Electricity didn’t smell of anything.

He rode the Overland Route so many times that the rocking of it was lodged somewhere in his bones, mountains emblazoned on the back of his eyelids. At night he would climb onto the roof of the car and lay there, wind tugging at his shirt-tails, looking up at the stars.

The first time he heard a Victrola played, his soul (twenty years in and still raw, aching, ill-fitted under his skin) had burned, overwhelming and brutal as death. Angel had panicked, he had thought this some fresh twist of the curse—

It wasn’t until he saw the woman beside him smiling so beatifically that he remembered—joy.

There’s a shoebox somewhere around of the Polaroids he took—chorus girls smiling over the rim of their champagne flutes, Bugsy Siegel with his tie askew, the main street lit like daylight (though it looks dinky, hokey compared to the sprawling behemoth Las Vegas became.) There are flashy cars in the artificial light, smiles, cowboy hats and hills.

There are a few of him, mixed in there—when someone wrenched the camera from his hands, forced him to sit still. Don’t you want to be immortalized? they’d always ask, laughing, before the shutter clicked.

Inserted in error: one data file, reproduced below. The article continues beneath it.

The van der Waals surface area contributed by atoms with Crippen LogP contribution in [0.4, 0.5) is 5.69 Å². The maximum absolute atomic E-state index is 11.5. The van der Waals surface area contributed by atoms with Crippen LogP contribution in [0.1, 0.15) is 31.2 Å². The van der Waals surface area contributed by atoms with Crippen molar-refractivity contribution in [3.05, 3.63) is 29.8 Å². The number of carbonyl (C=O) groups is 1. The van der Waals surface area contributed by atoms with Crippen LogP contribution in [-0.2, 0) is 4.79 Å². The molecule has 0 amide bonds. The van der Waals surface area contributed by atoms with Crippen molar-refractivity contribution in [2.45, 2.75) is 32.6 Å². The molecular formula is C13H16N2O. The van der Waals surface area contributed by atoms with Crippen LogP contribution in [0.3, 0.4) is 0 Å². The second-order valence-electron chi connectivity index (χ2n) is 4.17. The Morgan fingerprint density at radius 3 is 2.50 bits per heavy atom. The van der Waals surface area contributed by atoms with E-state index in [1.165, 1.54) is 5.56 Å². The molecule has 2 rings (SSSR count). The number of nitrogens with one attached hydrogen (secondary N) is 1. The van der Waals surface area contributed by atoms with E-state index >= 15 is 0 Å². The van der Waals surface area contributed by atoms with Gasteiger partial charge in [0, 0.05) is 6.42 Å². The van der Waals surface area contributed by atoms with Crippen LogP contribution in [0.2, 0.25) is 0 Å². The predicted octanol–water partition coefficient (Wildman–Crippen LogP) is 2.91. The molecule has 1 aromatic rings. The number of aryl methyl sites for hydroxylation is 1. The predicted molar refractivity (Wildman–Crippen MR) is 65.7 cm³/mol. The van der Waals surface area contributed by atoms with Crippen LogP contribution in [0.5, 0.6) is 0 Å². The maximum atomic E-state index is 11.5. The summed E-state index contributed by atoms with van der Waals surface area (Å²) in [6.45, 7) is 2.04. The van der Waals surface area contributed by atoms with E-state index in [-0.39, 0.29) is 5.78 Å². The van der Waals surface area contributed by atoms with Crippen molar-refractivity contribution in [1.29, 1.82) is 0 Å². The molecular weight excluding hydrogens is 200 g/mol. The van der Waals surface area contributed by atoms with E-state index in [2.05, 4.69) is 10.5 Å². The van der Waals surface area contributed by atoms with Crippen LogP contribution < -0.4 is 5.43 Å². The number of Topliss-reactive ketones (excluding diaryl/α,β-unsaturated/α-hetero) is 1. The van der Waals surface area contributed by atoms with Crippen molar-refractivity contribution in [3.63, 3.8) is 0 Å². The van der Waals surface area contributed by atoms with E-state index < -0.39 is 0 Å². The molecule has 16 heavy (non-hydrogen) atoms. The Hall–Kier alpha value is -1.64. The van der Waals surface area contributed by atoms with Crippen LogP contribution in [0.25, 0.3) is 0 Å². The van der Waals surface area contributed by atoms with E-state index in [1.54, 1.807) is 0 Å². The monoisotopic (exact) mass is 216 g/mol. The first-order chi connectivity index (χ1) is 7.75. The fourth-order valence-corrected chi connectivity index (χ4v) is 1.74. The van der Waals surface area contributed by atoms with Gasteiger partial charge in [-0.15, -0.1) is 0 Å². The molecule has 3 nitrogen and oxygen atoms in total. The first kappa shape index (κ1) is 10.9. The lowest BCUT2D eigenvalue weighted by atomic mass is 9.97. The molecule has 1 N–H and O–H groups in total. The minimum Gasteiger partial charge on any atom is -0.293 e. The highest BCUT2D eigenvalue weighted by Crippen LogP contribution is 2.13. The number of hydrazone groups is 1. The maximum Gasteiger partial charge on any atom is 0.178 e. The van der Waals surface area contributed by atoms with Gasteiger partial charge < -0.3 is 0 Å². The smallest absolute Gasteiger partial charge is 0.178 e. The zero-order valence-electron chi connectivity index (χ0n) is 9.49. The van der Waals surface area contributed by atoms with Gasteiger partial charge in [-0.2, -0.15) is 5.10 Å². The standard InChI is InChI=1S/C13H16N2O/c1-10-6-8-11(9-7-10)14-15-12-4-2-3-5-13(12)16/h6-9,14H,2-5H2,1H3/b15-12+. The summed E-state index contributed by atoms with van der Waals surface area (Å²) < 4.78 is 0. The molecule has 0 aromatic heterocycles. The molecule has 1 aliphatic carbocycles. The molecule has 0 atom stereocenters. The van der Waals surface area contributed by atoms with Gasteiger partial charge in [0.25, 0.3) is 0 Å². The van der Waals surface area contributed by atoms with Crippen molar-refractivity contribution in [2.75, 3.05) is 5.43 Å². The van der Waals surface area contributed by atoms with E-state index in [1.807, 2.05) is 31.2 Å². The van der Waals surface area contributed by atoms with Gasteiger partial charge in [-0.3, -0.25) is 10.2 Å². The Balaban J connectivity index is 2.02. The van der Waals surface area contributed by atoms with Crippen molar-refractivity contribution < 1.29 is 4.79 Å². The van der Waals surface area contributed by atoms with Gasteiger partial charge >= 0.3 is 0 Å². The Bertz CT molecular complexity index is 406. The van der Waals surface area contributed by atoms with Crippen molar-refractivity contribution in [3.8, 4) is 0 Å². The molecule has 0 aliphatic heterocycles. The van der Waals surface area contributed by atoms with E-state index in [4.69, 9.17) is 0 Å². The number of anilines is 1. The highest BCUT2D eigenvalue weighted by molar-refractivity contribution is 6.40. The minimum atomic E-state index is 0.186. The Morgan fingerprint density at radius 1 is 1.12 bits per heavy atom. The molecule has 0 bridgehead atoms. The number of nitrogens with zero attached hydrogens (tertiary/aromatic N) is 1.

In those few photographs at the bottom of that shoebox, Angel looks suddenly fully of grief.

He was two hundred and fifty, crowded around a television in the back room of some shithole bar with more than a few half-drunk demons and one mildly disapproving bartender. They had watched the grainy footage silently, everyone holding their breath as a man in white stepped out, onto the grey surface of another world, and said for mankind.

Damn, one of the demons breathed softly. Look at that. Nothing but fire and a tin can, and the little monkeys actually did it. They did it.

Angel was silent, thinking of those two men, millions of miles from the earth, defying the cold silence of eternity just by breathing. Just with hope.

Buffy gave him a Tamagotchi once, because—well. Buffy.

It was inexplicably still in his pocket the day he was resurrected from Hell; it was still there the day he finally said goodbye to her. But he lost it somehow, moving to Los Angeles, or it got left behind, or—

He hoped its new owner was feeding it properly.

Search engines. He might still type with his pointer fingers and get confused about which buttons do what, but the day he realized that someone had scanned most of the really important 17th century grimoires and made them keyword-searchable was the day he surrendered to the computer age.

The day he stumbles onto Cordy’s audition reel, it’s like—

He’d forgotten how bright her smile was.

He really likes his rolodex, okay? So everyone can just stop with the 80s jokes.

  • Me: *mentions Tegan and Sara*
  • Sister: Oh, I didn't know anyone knew about Tegan and Sara! How did you hear about them?
  • Me: Oh, from The L W--
  • Brain: RED ALERT
  • Brain: ABORT ABORT
  • Me: --llen Degeneres Show. Yeah, they were guests on Ellen.
  • Brain: Crisis averted.
  • Brain: Well done, my child.